The cable-news network that for weeks seemed to refuse to take coronavirus outbreak fears seriously has pivoted to heaping praise upon the president for taking it seriously. Now that President Donald Trump has been forced to soberly address the coronavirus outbreak, after weeks of calling fears about the virus a Democratic “hoax,” some of his biggest boosters on Fox News have also moved from that dismissive talking point to a new one: Do not criticize the president while he leads us through this crisis. After weeks of downplaying fears about COVID-19 or actively spreading misinformation about its origins and repercussions, Fox News hosts and guests over the past several days have lauded the president’s handling of the global pandemic, and bashed anyone who raises concerns about the Trump administration’s response. Fox News primetime star Sean Hannity—a close confidant of the president’s who has been referred to as the unofficial White House chief of staff—dramatically changed his tune about the seriousness of the crisis at the top of his show on Monday night. Days after suggesting the so-called “deep state” was using the pandemic to hurt the American economy and push “mandated medicines,” Hannity called on all Americans to unite behind the president to overcome the crisis. “This very moment is a critical time for everybody in the country,” Hannity proclaimed in his opening monologue. “If we all joined as Americans—the virus doesn't discriminate against Republican, Democrat, liberal, conservative—if we can do this for 15 days, thousands of American lives will be saved!” Less than a week after downplaying the severity of the virus by citing the then-low U.S. death toll, Hannity went on to warn how dangerous coronavirus was to the population as a whole.

For the first time ever, Team Trump, so adept at lying, is confused about which lie to tell.
By Molly Jong-Fast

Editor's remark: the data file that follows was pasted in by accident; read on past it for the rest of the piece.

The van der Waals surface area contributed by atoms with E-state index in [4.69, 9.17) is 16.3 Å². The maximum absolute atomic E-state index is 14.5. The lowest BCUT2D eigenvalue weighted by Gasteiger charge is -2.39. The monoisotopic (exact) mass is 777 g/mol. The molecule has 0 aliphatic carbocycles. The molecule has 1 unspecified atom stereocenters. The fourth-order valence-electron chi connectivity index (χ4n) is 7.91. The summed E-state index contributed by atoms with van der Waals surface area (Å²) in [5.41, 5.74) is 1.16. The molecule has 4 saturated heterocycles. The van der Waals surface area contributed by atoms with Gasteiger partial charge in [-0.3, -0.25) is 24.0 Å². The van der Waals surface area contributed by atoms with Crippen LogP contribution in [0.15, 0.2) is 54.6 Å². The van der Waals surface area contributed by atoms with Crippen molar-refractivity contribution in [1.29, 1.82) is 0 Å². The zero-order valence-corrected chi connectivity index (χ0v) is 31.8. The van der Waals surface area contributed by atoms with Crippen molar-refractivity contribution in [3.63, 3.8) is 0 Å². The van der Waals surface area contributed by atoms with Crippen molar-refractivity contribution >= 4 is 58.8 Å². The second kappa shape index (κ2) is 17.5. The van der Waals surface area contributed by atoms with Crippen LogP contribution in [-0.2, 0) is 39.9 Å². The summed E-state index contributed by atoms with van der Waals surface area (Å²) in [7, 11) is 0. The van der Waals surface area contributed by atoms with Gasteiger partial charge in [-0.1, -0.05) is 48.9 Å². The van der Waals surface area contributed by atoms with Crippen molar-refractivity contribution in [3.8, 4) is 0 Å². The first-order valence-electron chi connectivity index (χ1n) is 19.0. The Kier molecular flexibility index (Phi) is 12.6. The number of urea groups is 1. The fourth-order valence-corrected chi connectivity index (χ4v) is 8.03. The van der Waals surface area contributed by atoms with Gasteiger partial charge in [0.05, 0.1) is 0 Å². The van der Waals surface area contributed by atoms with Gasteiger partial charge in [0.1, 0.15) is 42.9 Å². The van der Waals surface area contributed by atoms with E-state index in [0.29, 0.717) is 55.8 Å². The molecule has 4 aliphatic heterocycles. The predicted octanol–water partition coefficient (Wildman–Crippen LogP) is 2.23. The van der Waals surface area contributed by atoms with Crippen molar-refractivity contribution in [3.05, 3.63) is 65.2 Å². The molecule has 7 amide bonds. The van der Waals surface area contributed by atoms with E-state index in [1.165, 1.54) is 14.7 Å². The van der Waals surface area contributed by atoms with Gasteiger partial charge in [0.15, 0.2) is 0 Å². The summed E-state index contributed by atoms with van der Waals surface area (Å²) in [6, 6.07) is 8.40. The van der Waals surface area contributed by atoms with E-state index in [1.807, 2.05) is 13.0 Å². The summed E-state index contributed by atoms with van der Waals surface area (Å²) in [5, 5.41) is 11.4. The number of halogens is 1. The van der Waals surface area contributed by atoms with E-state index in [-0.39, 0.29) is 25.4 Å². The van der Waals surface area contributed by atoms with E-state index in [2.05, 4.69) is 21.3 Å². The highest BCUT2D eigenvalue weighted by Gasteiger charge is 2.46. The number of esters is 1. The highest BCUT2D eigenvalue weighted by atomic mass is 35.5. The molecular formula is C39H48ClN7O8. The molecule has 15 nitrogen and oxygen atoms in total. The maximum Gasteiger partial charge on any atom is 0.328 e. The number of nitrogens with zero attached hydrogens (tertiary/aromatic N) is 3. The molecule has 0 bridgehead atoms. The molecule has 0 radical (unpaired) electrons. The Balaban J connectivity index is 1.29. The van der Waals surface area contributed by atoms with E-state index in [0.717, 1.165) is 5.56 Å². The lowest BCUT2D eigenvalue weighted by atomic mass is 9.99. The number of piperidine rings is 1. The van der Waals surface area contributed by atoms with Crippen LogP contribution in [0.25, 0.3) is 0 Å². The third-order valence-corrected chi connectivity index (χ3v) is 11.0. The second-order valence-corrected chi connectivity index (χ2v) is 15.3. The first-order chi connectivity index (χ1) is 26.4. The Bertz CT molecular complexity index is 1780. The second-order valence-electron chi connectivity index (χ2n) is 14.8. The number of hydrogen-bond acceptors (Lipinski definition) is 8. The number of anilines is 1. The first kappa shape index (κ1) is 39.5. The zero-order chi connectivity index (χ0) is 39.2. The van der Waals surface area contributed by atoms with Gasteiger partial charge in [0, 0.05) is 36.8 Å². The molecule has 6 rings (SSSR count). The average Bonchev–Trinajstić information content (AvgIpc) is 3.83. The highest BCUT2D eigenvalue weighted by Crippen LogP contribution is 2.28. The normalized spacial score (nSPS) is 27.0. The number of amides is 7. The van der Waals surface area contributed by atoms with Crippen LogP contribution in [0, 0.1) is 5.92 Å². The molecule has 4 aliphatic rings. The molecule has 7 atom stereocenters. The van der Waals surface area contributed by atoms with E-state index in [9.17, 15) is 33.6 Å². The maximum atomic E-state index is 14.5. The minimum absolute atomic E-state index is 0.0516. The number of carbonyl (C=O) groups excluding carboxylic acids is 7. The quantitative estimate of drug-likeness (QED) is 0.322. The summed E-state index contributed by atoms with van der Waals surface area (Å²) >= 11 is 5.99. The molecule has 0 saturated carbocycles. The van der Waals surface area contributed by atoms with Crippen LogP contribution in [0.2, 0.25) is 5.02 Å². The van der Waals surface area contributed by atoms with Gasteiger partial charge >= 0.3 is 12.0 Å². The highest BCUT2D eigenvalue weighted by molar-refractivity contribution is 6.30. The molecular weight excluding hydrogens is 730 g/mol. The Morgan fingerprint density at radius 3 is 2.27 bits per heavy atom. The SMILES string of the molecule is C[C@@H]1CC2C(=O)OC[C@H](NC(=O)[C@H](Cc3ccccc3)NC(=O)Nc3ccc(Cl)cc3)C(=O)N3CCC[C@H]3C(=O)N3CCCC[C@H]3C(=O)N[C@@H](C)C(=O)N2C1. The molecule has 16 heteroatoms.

Team Trump has finally found itself in a crisis it cannot propagandize its way out of. Unfortunately, this has not led Team Trump (the administration and its various Fox News-based media arms) to pivot to the brash notion of telling the truth. No, of course not. For the first time ever, though, Team Trump is very confused about which lie to tell. Historically, the Trump administration and Fox News have been meticulous messengers, able to turn almost everything into a way to “own the libs.” But COVID-19 is providing Trump very few opportunities for lib ownership. Previously, before we hit the crisis stage, we got weeks of obfuscation, and the president’s conviction that “it’s going away. We want it to go away with very, very few deaths.” Now, Trumpists are trying to grapple with the possibility that the global pandemic may in fact be real. As COVID-19 has decimated Italy, killed thousands of Chinese nationals, and spread like a brush fire through at least 47 states, it’s becoming harder and harder for Trumpists to deny the truth. But because they’re Trumpists, they are still trying desperately to stick to the party line. The problem is they’re not completely sure what that party line is. The Trumpists’ messaging has become completely inconsistent, vacillating between Laura Ingraham’s conviction that COVID-19 is a way for Democrats to “to smear the administration in a number of ways,” and Newt Gingrich saying that it was “the Wuhan that poisoned the world. That’s what you get when you get Chinese trade.” Trumpists seem completely conflicted between their love of racism and their passion for denial of obvious facts. How can Trumpists learn to message a pandemic they’ve been saying isn’t real for weeks? Many Trumpists will do what Jerry Falwell did Friday morning, which was to dismiss the pandemic while also using it for a little racism and conspiracy talk. After going on the president’s favorite morning show, Fox & Friends, and saying that people are “overreacting,” Falwell tweeted, “Could Covid-19 be the ‘Christmas gift’ North Korea’s leadership promised America back in December?” That the disease is no big deal but also the fault of North Korea is a hard needle to thread. Some won’t even bother threading it. One of Trump’s most sycophantic sycophants, Sebastian Gorka, took the opportunity to praise Dear Leader, saying that Trump "has been utterly proven correct" on the "Wuhan virus." Of course Trump has been saying for weeks that the virus would “disappear,” which is obviously not correct, as we are up to 1,700 infected today, and that’s without widespread testing that would put the real number even higher.